Two very cool things

George Orwell on how to write English rather than management drivel. Simply, try to sound like a Saxon.

Orwell’s example, from the King James Bible:
“I returned and saw under the sun, that the race is not to the swift, nor the battle to the strong, neither yet bread to the wise, nor yet riches to men of understanding, nor yet favour to men of skill; but time and chance happeneth to them all.”

The same, in inflated CEO-euphemism:
“Objective considerations of contemporary phenomena compel the conclusion that success or failure in competitive activities exhibits no tendency to be commensurate with innate capacity, but that a considerable element of the unpredictable must invariably be taken into account.”

(found by .)
(EDIT – I just turned a 150 word paragraph from someone else into 55 words of my own. Go me!)

And following on from ‘s aerials videos, here’s a Jordan Jovtchev, world champion on rings (2.5Mb wmv). No artistry, just laughing at gravity. Its okay, gravity will find him in a dark alley somewhere, and gravity will probably bring along Big Dave and Tony the Fish. And also the entire British Army, coz gravity didn’t get where it is today by being laughed at.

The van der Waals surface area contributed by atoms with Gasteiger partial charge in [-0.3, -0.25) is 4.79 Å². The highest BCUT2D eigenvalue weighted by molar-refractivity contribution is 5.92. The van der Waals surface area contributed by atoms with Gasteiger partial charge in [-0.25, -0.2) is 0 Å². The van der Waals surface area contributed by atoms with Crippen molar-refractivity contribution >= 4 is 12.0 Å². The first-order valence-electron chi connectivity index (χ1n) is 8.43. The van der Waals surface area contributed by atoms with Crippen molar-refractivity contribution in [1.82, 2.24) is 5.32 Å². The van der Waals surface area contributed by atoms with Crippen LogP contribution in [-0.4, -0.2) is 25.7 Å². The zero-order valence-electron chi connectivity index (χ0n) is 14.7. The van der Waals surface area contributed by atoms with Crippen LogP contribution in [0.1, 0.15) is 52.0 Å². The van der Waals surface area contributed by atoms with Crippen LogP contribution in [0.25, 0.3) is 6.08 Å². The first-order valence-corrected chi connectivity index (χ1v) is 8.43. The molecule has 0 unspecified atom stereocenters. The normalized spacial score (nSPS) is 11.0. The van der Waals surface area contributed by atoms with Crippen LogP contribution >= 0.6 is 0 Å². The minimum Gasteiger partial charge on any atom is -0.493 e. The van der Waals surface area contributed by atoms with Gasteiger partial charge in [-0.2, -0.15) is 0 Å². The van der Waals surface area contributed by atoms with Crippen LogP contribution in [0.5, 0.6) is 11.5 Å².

5 thoughts on “Two very cool things

    1. That’s George’s example, not mine. Though I do need to change:

      “Decisions to make long term investments in generation are primarily based on the beneficial interests of the generation investor, without necessarily considering the impact on overall system security”

      into a sentence that is punchy and can be understood.

      1. Let me rephrase that:

        “While accounting for the preservation of the inherent informative nature of the expression set, it is a requirement to reorder and reframe the sentiment in appropriate terms that are accessible across a wide spectrum of comprehension skill sets with a view to increasing the beneficial interactive experience of the activity of coming to the aforementioned terms.”

      2. When power generation companies make long term investment decisions, they look after their own interests first, and often don’t consider important issues like system security.


        Power generation companies are a pack of self-serving wankers and here’s why.

        1. I like it. But I’m going to have to use the first version ;P

          Also, companies are supposed to be self-serving wankers. That’s what makes capitalism work. The trick of government is to arrange life so that what’s in companies interests is also in our interests, i.e. if they pollute and inflict costs on the people around them, then they should have to pay those costs directly, so they’ve an incentive not to pollute. The problem arises when companies have more power than governments, then it all just turns to crap.

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